All lookup tables and calculators I used all say 250mcm AL, and the AHJ agrees as well (I did not ask him about the neutral at that time, but I thought it would be appropriate).
In looking at table 250.102(C)(1), two 4/0 = 423200 cmils. AL or CCA over 250 up to 500, would require minimum 1/0AL. 1/0 would be more than adequate for the 133A load calc. Am I not applying this correctly?
@Dennis Alwon , "Proportionally" upsizing the conductor would bring us back to the table mentioned above, no? A 4/0 AL neutral should be more than enough I would think.
Just want to be sure I am interpreting this code correctly...

Thanks again all!!!
 

Dennis Alwon

Moderator
Staff member
Location
Chapel Hill, NC
Occupation
Retired Electrical Contractor
The neutral or grounded conductor can be as small as the equipment grounding conductor required for the feeder as long as it is big enough for the calculated load.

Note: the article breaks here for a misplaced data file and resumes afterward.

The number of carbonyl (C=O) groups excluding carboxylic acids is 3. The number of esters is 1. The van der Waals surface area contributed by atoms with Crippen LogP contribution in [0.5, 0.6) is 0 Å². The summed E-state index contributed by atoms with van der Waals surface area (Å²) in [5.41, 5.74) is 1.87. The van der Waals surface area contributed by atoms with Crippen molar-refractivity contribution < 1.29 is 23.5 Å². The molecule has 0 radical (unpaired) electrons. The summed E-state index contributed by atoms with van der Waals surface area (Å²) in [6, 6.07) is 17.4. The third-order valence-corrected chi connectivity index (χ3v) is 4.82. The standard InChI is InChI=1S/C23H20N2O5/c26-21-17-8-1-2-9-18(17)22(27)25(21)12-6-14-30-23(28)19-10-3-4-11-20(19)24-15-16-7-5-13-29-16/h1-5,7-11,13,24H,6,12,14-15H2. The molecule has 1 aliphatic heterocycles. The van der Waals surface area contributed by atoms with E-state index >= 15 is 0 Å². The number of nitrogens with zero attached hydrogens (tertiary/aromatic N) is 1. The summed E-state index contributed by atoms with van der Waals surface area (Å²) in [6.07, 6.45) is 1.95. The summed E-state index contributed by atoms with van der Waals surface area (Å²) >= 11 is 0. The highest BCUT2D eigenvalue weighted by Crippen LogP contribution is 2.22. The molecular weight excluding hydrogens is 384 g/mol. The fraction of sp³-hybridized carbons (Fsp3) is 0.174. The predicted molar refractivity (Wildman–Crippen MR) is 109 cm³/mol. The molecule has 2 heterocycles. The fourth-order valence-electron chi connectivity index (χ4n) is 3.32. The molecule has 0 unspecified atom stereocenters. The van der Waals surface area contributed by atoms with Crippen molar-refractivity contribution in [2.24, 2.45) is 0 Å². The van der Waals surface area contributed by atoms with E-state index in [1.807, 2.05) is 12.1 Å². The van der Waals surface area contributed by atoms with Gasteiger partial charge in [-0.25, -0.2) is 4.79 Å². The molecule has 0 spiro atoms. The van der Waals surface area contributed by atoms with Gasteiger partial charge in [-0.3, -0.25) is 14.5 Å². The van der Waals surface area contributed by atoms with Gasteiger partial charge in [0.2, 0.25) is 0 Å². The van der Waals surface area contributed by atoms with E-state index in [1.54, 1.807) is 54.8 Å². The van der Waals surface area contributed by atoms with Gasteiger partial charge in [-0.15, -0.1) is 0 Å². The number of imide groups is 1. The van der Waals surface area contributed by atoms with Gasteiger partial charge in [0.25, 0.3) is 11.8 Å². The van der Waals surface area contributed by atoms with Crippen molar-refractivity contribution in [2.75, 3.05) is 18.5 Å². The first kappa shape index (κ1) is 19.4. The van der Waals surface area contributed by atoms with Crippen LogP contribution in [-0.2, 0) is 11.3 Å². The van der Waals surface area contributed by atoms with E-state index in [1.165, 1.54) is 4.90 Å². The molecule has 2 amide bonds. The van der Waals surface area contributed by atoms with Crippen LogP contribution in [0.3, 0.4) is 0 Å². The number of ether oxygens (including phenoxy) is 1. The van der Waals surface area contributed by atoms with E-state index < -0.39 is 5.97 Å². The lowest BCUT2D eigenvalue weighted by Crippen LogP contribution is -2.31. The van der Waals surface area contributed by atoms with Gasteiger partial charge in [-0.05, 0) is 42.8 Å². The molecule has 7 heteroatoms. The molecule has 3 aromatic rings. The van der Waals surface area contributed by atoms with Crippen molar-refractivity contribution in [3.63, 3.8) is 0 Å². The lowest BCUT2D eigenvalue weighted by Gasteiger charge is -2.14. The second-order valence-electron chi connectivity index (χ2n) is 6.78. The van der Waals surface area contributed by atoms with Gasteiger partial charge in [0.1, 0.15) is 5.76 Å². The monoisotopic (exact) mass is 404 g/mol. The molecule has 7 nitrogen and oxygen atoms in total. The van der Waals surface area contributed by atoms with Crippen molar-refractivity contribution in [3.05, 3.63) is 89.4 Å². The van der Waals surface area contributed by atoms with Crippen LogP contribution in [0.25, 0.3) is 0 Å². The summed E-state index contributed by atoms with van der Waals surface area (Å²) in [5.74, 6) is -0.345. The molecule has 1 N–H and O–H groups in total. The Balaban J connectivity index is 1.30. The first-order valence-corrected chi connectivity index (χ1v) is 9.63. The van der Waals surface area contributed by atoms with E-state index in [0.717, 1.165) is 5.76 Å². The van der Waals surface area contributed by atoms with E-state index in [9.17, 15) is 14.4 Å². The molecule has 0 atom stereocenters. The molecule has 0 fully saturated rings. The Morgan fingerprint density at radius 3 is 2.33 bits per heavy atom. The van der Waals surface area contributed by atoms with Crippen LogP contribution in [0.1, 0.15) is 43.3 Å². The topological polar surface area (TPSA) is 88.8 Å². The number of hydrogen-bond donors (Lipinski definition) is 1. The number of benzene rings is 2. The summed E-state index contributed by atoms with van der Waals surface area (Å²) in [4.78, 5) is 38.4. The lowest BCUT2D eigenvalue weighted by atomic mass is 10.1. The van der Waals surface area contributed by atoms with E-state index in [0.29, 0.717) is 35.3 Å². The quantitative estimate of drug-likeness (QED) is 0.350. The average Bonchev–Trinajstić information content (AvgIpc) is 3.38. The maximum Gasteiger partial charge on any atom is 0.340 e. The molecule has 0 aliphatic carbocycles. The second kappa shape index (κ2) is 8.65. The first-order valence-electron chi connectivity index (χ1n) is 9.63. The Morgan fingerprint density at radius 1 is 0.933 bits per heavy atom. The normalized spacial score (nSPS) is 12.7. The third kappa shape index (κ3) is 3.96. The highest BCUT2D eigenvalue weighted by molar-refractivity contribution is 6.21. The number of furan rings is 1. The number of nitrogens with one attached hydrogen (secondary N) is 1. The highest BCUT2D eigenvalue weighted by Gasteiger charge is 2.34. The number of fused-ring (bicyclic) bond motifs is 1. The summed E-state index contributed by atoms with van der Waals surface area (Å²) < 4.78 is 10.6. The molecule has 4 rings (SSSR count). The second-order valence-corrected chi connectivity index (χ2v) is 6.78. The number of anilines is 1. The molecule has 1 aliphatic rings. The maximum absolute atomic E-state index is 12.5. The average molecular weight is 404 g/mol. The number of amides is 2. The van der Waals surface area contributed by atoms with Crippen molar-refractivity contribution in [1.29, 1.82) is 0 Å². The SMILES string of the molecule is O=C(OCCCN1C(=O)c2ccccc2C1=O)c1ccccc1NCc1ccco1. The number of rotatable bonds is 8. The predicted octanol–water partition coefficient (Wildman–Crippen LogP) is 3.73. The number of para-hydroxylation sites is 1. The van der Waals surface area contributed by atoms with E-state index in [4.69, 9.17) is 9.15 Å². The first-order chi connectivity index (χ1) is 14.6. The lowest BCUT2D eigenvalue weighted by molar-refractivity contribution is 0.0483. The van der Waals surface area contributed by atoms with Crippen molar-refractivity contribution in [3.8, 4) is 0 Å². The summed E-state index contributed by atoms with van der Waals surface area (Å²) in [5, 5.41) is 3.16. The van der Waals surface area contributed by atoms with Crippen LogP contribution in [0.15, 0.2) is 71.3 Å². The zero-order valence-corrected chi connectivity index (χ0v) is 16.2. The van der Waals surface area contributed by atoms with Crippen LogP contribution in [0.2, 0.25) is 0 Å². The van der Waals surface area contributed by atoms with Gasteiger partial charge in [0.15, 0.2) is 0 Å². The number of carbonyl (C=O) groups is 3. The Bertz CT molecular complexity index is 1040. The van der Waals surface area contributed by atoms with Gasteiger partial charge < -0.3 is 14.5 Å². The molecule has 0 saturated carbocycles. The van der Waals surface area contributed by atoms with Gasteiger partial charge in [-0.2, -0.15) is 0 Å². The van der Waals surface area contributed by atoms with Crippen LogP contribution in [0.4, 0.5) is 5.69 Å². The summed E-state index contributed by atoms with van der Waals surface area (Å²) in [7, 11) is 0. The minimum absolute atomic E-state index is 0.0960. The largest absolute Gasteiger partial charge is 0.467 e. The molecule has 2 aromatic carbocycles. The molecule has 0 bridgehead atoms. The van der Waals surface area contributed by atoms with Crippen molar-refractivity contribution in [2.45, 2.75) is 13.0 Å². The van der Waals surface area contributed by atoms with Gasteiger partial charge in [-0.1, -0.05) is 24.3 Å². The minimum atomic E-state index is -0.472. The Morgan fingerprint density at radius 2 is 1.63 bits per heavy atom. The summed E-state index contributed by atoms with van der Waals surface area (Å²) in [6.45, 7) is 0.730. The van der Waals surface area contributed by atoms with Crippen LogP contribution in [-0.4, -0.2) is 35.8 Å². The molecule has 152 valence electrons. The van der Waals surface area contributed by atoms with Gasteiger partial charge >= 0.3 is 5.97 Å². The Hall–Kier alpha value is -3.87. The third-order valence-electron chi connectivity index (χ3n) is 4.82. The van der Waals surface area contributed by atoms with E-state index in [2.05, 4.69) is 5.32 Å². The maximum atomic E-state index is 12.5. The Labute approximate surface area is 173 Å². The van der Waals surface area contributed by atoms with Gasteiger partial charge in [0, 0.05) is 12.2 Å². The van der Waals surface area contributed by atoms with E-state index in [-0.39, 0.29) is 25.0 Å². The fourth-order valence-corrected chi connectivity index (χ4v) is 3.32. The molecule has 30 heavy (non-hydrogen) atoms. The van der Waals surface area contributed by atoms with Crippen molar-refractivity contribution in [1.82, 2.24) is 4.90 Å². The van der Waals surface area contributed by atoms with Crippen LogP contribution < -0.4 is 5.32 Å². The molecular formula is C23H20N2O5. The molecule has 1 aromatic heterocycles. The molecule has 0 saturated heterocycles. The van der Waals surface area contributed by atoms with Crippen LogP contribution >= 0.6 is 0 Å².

If what I said above is true then you would have to calculate the cm difference between what you would need to what is compliant. So if 250kcm is the minimum required then you must find the equipment grounding conductor needed for 200 amps --#4 alum then multiply the cm of the #4 by the ratio of the 2 x 4/0 cm / 250 kcm.

A #1 would be needed in each run for the equipment grounding conductor.

For a feeder I don't believe you can use 250.102(C)(1) but 1/0 would work.

215.2(A)(2) Grounded Conductor. The size of the feeder circuit
grounded conductor shall not be smaller than that required by
250.122, except that 250.122(F) shall not apply where grounded
conductors are run in parallel.
Additional minimum sizes shall be as specified in